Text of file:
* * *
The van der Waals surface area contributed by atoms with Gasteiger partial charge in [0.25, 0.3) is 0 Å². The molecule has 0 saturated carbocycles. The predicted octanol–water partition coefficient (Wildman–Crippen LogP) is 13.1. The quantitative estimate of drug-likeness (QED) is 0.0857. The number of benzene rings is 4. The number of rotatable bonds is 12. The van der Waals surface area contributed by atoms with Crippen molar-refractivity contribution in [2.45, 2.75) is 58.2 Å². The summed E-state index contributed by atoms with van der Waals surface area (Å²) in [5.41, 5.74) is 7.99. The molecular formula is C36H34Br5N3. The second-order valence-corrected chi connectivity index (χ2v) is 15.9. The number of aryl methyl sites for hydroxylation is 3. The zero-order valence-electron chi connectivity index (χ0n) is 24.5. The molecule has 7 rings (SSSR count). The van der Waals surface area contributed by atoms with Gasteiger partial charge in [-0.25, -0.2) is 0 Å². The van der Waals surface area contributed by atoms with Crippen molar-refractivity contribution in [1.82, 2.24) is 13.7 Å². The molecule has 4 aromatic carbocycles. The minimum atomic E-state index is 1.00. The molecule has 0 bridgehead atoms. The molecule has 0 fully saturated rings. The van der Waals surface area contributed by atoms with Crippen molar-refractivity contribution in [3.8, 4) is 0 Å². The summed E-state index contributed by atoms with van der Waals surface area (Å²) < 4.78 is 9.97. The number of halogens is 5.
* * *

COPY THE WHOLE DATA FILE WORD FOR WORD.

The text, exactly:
The van der Waals surface area contributed by atoms with Gasteiger partial charge in [0.25, 0.3) is 0 Å². The molecule has 0 saturated carbocycles. The predicted octanol–water partition coefficient (Wildman–Crippen LogP) is 13.1. The quantitative estimate of drug-likeness (QED) is 0.0857. The number of benzene rings is 4. The number of rotatable bonds is 12. The van der Waals surface area contributed by atoms with Crippen molar-refractivity contribution in [2.45, 2.75) is 58.2 Å². The summed E-state index contributed by atoms with van der Waals surface area (Å²) in [5.41, 5.74) is 7.99. The molecular formula is C36H34Br5N3. The second-order valence-corrected chi connectivity index (χ2v) is 15.9. The number of aryl methyl sites for hydroxylation is 3. The zero-order valence-electron chi connectivity index (χ0n) is 24.5. The molecule has 7 rings (SSSR count). The van der Waals surface area contributed by atoms with Gasteiger partial charge in [-0.25, -0.2) is 0 Å². The van der Waals surface area contributed by atoms with Crippen molar-refractivity contribution in [1.82, 2.24) is 13.7 Å². The molecule has 4 aromatic carbocycles. The minimum atomic E-state index is 1.00. The molecule has 0 bridgehead atoms. The molecule has 0 fully saturated rings. The van der Waals surface area contributed by atoms with Crippen molar-refractivity contribution in [3.8, 4) is 0 Å². The summed E-state index contributed by atoms with van der Waals surface area (Å²) < 4.78 is 9.97. The number of halogens is 5.